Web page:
Tuesday, April 2, 2013

Hotel video: Storytelling matters

Technology has changed traveler behavior. The web 2.0 has a huge impact on hotel business as there's nothing more relevant than the opinion of other customers to book a room, but it's not easy to control what users say specially because in many cases those are comments or punctuations published on third-party webs like tripadvisor or booking.com.

As a consequence, firms can not avoid social media. The solution seems to be the presence of the hotels themselves on social networks. On the playground of this powerful way of engagement, video becomes a relevant tool.

While photos are a good introduction to hotels, videos give the opportunity to dive into them. Hotels from four to five stars invest time on having their own personality. Besides, it's increasing the idea that people finds the experience more valuable than the amenities, and that's something that video can empower very well, as it allows marketers to explain a story through it. When talking about a story I'm not necessary talking about fiction and drama (although they're really good branded shorts out there), but to use the storytelling tools that video provide to tell the customer what he needs to know.

As discussed in the previous post, price is an advantage for video marketing. You don't need to be a huge hotel firm with dozens of hotels spread all over the world to afford something else than a photo slide show aired in the local TV that no tourist watches. Not just the production is largely less expensive nowadays, but also the channels where the content is published worldwide (the most relevant are literally free).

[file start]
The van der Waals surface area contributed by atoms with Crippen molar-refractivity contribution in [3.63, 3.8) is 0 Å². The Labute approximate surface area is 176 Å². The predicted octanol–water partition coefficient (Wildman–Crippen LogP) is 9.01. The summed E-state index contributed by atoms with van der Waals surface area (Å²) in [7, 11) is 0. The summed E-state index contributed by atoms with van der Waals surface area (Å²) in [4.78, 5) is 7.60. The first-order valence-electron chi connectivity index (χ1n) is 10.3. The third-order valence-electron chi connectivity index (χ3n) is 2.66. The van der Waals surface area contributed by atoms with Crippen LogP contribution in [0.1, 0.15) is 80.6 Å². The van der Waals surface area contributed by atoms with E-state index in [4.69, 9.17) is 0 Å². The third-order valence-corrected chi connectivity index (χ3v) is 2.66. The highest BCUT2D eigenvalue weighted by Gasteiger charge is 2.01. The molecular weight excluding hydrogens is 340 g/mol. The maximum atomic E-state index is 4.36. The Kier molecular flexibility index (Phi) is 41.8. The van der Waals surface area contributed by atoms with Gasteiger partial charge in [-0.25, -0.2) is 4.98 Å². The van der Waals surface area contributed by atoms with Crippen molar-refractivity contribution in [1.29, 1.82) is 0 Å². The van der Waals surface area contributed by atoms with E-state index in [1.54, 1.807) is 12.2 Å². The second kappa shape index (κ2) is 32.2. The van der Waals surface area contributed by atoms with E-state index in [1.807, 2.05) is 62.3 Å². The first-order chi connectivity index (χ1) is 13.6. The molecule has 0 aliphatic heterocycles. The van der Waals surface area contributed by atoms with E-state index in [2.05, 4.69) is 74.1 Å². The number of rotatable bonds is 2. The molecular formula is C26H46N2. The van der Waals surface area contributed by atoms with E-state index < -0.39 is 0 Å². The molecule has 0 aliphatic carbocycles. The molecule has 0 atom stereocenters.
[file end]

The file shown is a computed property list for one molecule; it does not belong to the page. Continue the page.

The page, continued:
But can video be useless or counterproductive?  For sure! Useless if there's no effort to position it. They're outstanding hotel videos around the web with less than 200 views. There are hotels that have a video in YouTube, with no description or keywords, and it's not displayed anywhere else (neither in their website). There's no excuse when embedding video from YouTube is so easy. Video needs to melt with each marketing strategy.

And what can make video counterproductive? A bad one.

I've stolen this descriptive photo from Patrick Shaver's blog lonelymarketer.com 

Saying that video is much more affordable than before is a reality, but basing the choice of a professional or film company just by the price is a big mistake. The low-cost has its limits and best price should be an option only when the offers to consider ensure the following elements:

- Visuals: No matter how round-about is the story told in a hotel video, one of each objectives (in many cases the single one) is to showcase the hotel and / or its surroundings. If there's no notion of composition, lighting, camera movement or color correction, the cheapest can cost you very expensive.

- Storytelling: The challenge doesn't end when the user clicks play. We want the viewer to watch until the last second of the video and to bring its interest beyond. A sequence of random shots won't fulfill it. Whatever the video explains must be previously defined, and every single element (script, camera, sound, editing...) must lead to that objective.

- Sound design: I'm wondered how sound is underrated sometimes. There's no better complement to image than sound to explain the dimension and feeling of space, and even the choice of the music can give different senses to that. The best sound mix is unperceived by the viewer, but makes the video much better and three dimensional.

In conclusion, video worth as a marketing complement because storytelling matters, but price can't be the only factor to consider if visuals, storytelling and sound design are not guaranteed.

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